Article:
The International and European Federation of Journalists (IFJ and EFJ) warned about a “confusing and incoherent” European Parliament non-legislative resolution adopted on Wednesday to counter anti-EU propaganda from countries such as Russia and non-state actors, like Daesh o Al-Qaeda.
MEPs suggested to reinforce the EU’s “strategic communication” task force and investing more in awareness raising, media literacy, online and local media as well as investigative journalism. The resolution calls on EU member states to boost funding for counter-propaganda projects.
A total of 691 MEPs participated in the vote: 304 (44%) voted in favor of the resolution dubbed “EU strategic communication to counteract propaganda against it by third parties”, 179 (26%) voted against and 208 (30%) abstained from voting. Proposed by a Polish member of the European Conservatives and Reformists (ECR) group, Anna Elżbieta Fotyga, the resolution was mainly supported by the Christian Democrats (EPP), the Conservatives (ECR) and the Greens (Greens/EFA). Most of the Socialists (S&D), the Liberals (ALDE) and representatives of United Left (GUE) abstained or voted against the resolution.
The resolution underlines the need to improve media freedom, media pluralism, independence of the media, ethical journalism, transparency of media ownership, support for journalists, combat media concentrations. It suggests investing in investigative journalism and information literacy, which would empower citizens to analyse media content critically. The report calls on the Commission and EU Member States to engage in the training of journalists, support independent media hubs and media diversity.
Regarding Russia, the voted text “recognises that the Russian Government is employing a wide range of tools and instruments, such as (…) multilingual TV stations (e.g. RT), pseudo news agencies and multimedia services (e.g. Sputnik) (…), social media and internet trolls to challenge democratic values, divide Europe, gather domestic support and create the perception of failed states in the EU’s eastern neighborhood.” It also calls for measures to tackle the perceived Russian propaganda threat.
The IFJ and the EFJ are not convinced by this controversial resolution which seems to promote censorship, as the IFJ President Philippe Leruth explained in a letter sent yesterday to Ria Novosti and Sputnik news agencies.
“The IFJ and the EFJ don’t believe that censorship, harassment and demonization are the right answers to counter so-called propaganda,” said Leruth. “Rather, we believe in ethical journalism, self-regulation, media pluralism and media literacy to face it. Under the umbrella of the OSCE, IFJ and EFJ have been for years very active in fostering dialogue between Russian and Ukrainian journalists under the motto ‘Two countries, one profession’. On 14-16 December, the EFJ, the Russian Union of Journalists (RUJ) and the EU Delegation in Russia will co-organise in Moscow the fourth and final meeting between EU and Russian journalists. The resolution carried by the European Parliament won’t help promote this dialogue”.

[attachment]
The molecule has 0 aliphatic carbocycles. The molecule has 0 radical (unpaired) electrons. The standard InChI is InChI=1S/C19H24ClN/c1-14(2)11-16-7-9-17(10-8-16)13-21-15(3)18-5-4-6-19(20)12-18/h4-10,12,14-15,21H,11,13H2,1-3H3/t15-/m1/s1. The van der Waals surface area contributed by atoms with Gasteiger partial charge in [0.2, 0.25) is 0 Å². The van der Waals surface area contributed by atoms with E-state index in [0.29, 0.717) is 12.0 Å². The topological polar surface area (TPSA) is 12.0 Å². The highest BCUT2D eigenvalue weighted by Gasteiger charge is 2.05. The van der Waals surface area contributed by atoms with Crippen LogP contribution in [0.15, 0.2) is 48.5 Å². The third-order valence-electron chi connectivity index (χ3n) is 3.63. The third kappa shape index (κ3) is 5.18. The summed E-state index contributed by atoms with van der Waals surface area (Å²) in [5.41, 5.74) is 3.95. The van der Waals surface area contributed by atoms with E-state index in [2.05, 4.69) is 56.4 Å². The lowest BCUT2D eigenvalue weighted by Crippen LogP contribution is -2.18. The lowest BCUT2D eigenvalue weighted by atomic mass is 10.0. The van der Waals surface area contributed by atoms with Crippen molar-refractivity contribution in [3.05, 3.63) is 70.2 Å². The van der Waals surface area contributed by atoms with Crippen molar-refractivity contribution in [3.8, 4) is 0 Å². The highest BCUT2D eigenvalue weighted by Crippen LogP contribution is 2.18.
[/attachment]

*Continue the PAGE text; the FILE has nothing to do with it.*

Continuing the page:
Journalists in Europe say that the resolution creates confusion between political and terrorist propaganda. They also denounce double standards on the part of the resolution’s drafters.
“In my view, the main flaw of this text is its confusion and its lack of coherence,” added EFJ General Secretary Ricardo Gutiérrez. “It is irresponsible to equate Russian media organisations with terrorist groups such as Islamic State. It is irresponsible to mix up Russian media with Kremlin-controlled media. The report confuses strategic communication, state propaganda, terrorist propaganda, counter-propaganda and independent information. The final version of the resolution has been improved but the global tone remains worrying. This is typical of the Cold War climate that is numbing Europe”.
The IFJ and the EFJ backed their affiliate in Russia, RUJ, which also expressed its deep concern regarding this new resolution.
“We consider it as inadmissible attempt to introduce censorship and restrictions on freedom of expression and media across Europe, as the constant desire to equate journalists to weapons of information warfare and especially to the terrorists. These restrictions and sanctions against Russian media will become a dangerous precedent, entailing unpredictable consequences for all European journalism principles,” said the union in a statement.
The article was originally published by IFJ.